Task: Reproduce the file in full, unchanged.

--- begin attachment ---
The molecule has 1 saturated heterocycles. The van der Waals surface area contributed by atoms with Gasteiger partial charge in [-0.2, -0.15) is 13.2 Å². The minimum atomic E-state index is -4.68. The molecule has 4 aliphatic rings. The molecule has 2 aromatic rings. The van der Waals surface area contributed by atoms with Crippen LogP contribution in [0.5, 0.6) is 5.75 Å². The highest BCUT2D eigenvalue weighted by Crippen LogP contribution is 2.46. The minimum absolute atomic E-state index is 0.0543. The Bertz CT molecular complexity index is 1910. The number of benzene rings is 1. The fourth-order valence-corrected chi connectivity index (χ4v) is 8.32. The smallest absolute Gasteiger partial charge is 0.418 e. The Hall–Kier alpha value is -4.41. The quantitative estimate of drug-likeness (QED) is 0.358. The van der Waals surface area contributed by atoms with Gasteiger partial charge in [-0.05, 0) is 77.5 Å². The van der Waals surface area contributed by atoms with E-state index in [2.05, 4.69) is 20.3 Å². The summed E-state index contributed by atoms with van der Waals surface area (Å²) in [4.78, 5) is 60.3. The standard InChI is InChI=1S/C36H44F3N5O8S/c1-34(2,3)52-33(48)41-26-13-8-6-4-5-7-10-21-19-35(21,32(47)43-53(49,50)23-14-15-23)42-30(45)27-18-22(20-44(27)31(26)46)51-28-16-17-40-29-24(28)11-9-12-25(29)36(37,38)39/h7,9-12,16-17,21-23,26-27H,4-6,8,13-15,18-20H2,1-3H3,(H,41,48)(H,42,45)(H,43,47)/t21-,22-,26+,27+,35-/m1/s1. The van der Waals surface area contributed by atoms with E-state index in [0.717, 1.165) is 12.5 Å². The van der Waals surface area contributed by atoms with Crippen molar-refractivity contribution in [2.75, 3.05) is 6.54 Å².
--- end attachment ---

The molecule has 1 saturated heterocycles. The van der Waals surface area contributed by atoms with Gasteiger partial charge in [-0.2, -0.15) is 13.2 Å². The minimum atomic E-state index is -4.68. The molecule has 4 aliphatic rings. The molecule has 2 aromatic rings. The van der Waals surface area contributed by atoms with Crippen LogP contribution in [0.5, 0.6) is 5.75 Å². The highest BCUT2D eigenvalue weighted by Crippen LogP contribution is 2.46. The minimum absolute atomic E-state index is 0.0543. The Bertz CT molecular complexity index is 1910. The number of benzene rings is 1. The fourth-order valence-corrected chi connectivity index (χ4v) is 8.32. The smallest absolute Gasteiger partial charge is 0.418 e. The Hall–Kier alpha value is -4.41. The quantitative estimate of drug-likeness (QED) is 0.358. The van der Waals surface area contributed by atoms with Gasteiger partial charge in [-0.05, 0) is 77.5 Å². The van der Waals surface area contributed by atoms with E-state index in [2.05, 4.69) is 20.3 Å². The summed E-state index contributed by atoms with van der Waals surface area (Å²) in [4.78, 5) is 60.3. The standard InChI is InChI=1S/C36H44F3N5O8S/c1-34(2,3)52-33(48)41-26-13-8-6-4-5-7-10-21-19-35(21,32(47)43-53(49,50)23-14-15-23)42-30(45)27-18-22(20-44(27)31(26)46)51-28-16-17-40-29-24(28)11-9-12-25(29)36(37,38)39/h7,9-12,16-17,21-23,26-27H,4-6,8,13-15,18-20H2,1-3H3,(H,41,48)(H,42,45)(H,43,47)/t21-,22-,26+,27+,35-/m1/s1. The van der Waals surface area contributed by atoms with E-state index in [0.717, 1.165) is 12.5 Å². The van der Waals surface area contributed by atoms with Crippen molar-refractivity contribution in [2.75, 3.05) is 6.54 Å².